•Increase stature, quantity and career development of contracting personnel, military and civilian (especially for expeditionary operations) -- maintaining the focus on our people.

•Restructure organization and restore responsibility to facilitate contracting and contract management in expeditionary and stateside operations - some of that has already been done. When we stood up the ACC, ECC and the Mission and Installation Contracting Command, we accomplished this.

•Provide training and tools for overall contracting activities in expeditionary operations -- we're continuing to do that. The fact that we have to transform ourself to support Army 2030 and operate more efficiently doesn't mean that we will quit pursuing the right set of business tools to support both CONUS and expeditionary contracting. It doesn't mean we are going to quit training. In fact, we're currently conducting the largest Operational Contract Support Joint Exercise training ever at Fort Bliss and we have plans to do the same exercise in the Pacific region in 2015. The Department of Defense and Army have continued to show unwavering support for those efforts, so I don't see that changing.

•Obtain legislative, regulatory, and policy assistance to enable contracting effectiveness in expeditionary operations -- that continues. I met with some congressional staffers about three months ago and we talked about operational contracting support. There continues to be a lot of support within Congress to make sure we have the right legislative, regulatory and policy provisions to support contracting, especially in expeditionary operations.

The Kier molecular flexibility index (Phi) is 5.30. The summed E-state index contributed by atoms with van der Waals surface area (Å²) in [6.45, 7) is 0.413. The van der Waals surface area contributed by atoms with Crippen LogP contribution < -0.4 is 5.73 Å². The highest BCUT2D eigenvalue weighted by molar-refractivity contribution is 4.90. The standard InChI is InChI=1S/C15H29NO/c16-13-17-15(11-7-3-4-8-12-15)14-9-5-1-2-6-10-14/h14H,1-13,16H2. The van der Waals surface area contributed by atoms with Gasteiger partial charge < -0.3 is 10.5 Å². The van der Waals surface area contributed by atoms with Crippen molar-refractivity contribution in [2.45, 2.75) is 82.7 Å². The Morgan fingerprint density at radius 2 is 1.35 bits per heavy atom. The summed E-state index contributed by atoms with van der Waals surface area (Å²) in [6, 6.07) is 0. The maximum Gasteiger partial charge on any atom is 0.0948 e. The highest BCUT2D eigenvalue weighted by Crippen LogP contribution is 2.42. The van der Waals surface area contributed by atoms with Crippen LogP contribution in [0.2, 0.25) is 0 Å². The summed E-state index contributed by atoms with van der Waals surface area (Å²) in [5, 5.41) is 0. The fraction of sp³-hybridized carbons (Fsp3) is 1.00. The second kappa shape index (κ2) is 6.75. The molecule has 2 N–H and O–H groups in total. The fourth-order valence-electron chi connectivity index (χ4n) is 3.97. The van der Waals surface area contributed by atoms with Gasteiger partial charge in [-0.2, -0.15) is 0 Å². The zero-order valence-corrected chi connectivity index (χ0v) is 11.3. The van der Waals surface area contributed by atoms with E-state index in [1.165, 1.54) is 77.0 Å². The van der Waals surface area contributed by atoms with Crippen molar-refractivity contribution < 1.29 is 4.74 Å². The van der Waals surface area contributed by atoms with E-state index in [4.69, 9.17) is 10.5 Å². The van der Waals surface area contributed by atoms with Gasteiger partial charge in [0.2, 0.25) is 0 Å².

These are the main tenants of the Gansler Commission Report and I think we are continuing to implement and even improve upon their recommendations.

Does it appear that employees have a low morale?

One of the things I have to say is, boy, if you look at the last year and you are a brand new federal employee, you have to be scratching your head because it was a crazy year. What I would ask employees to do is to put it in perspective. Those of us who have been around the Army, either as military or Department of the Army civilians, know that Army contracting is a truly great career field. In terms of being able to serve your country; to be able to travel to different places and work with different people. There's a work ethic and a sense of mission accomplishment I think that you get from serving your country that you can't get anywhere else.

I've served in ACC organizations during seven assignments, my first being in 1988 at Letterkenny Army Depot, Chambersburg, PA. There's not a better group of individuals than those who serve in ACC and that goes back to my previous statement on what a great career field this is. Contracting is a job that touches every single functional area of the Army. Whether its logistics, public affairs, medicine, weapon systems development, information operations, cyber warfare, transportation or special operations, they all rely on contracting support. You can pretty much pick any kind of unit or function and contracting supports it.

Page last updated Tue January 14th, 2014 at 10:23